AML23: A Phase 2 study of venetoclax in children with newly diagnosed AML

Pediatric Blood Cancer
Jeffrey Rubnitz, MD, PhD
St. Jude Children's Research Hospital


Although the survival rates for children with acute myeloid leukemia (AML) have reached 70%, little improvement has been made in the past 20 years. Approximately 25% of patients relapse and only about 40% of these patients are subsequently cured. It is highly unlikely that improvements can be made simply by modifying the doses or schedules of conventional agents; instead, the incorporation of novel agents into treatment regimens is urgently needed.​ The Gateway-funded VENAML trial was the first clinical trial of venetoclax in pediatric patients and the first trial of venetoclax combined with intensive chemotherapy in any patient population. Venetoclax targets and inhibits a family of proteins called BCL2. When there is high amount of BCL2, it prevents cancer cells from being killed by immune cells as they inhibit a process called apoptosis (or programmed cell death) and this is associated with resistance to chemotherapy and worsened clinical outcomes. The results of this phase I trial demonstrated that the combination of venetoclax plus high-dose cytarabine, with or without idarubicin, could be safely administered to children and adolescents with relapsed or refractory AML. Among the 20 patients treated at the recommended phase 2 dose, 14 (70%) achieved a complete response, an encouraging response rate in this heavily treated population. ​This phase II study will therefore assess the proportion of newly diagnosed AML patients who become minimal residual disease negative after treatment with venetoclax in combination with standard chemotherapy. This will be the first clinical trial that incorporates venetoclax into the treatment regimen for pediatric patients with newly diagnosed AML.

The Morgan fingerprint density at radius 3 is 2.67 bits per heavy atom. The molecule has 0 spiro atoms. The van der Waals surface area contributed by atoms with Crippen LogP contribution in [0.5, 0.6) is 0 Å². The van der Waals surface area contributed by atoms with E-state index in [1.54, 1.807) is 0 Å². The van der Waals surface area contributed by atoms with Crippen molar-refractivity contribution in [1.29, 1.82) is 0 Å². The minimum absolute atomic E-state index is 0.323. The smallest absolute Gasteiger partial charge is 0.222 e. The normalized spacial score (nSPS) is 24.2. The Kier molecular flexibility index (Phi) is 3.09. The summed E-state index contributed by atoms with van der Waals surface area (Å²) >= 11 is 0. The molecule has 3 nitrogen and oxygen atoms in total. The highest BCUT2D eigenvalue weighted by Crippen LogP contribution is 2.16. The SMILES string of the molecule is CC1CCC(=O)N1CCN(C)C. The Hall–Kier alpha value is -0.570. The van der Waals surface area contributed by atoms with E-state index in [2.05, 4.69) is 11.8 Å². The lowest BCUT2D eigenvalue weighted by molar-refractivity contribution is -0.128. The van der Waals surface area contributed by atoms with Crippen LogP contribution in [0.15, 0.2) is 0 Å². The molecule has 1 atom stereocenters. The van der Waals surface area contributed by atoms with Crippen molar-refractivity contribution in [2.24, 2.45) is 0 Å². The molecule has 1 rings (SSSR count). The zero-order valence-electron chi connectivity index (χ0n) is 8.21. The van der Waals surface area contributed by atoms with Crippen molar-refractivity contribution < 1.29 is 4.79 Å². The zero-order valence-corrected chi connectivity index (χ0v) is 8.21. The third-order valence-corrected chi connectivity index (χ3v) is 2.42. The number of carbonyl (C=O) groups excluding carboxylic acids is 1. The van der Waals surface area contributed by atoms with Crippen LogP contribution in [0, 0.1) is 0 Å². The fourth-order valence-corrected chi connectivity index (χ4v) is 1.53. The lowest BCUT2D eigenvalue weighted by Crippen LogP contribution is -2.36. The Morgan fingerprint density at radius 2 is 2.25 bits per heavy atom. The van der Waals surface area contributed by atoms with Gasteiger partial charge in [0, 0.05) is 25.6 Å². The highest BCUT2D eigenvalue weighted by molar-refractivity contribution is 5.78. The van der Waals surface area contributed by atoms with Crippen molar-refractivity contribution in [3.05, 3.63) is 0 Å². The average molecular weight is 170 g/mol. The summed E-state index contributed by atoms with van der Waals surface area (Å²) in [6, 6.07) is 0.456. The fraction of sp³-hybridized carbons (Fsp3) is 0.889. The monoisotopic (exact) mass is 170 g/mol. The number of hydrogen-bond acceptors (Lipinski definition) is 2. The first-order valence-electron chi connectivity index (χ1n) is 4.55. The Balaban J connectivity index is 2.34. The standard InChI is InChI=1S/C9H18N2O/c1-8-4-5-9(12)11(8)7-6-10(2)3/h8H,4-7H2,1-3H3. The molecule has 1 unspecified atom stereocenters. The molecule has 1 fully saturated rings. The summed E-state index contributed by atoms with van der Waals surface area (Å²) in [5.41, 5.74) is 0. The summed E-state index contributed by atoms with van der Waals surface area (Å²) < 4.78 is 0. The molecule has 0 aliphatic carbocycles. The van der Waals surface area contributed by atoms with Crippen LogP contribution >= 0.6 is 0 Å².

Trial Registration: Identifier: Pending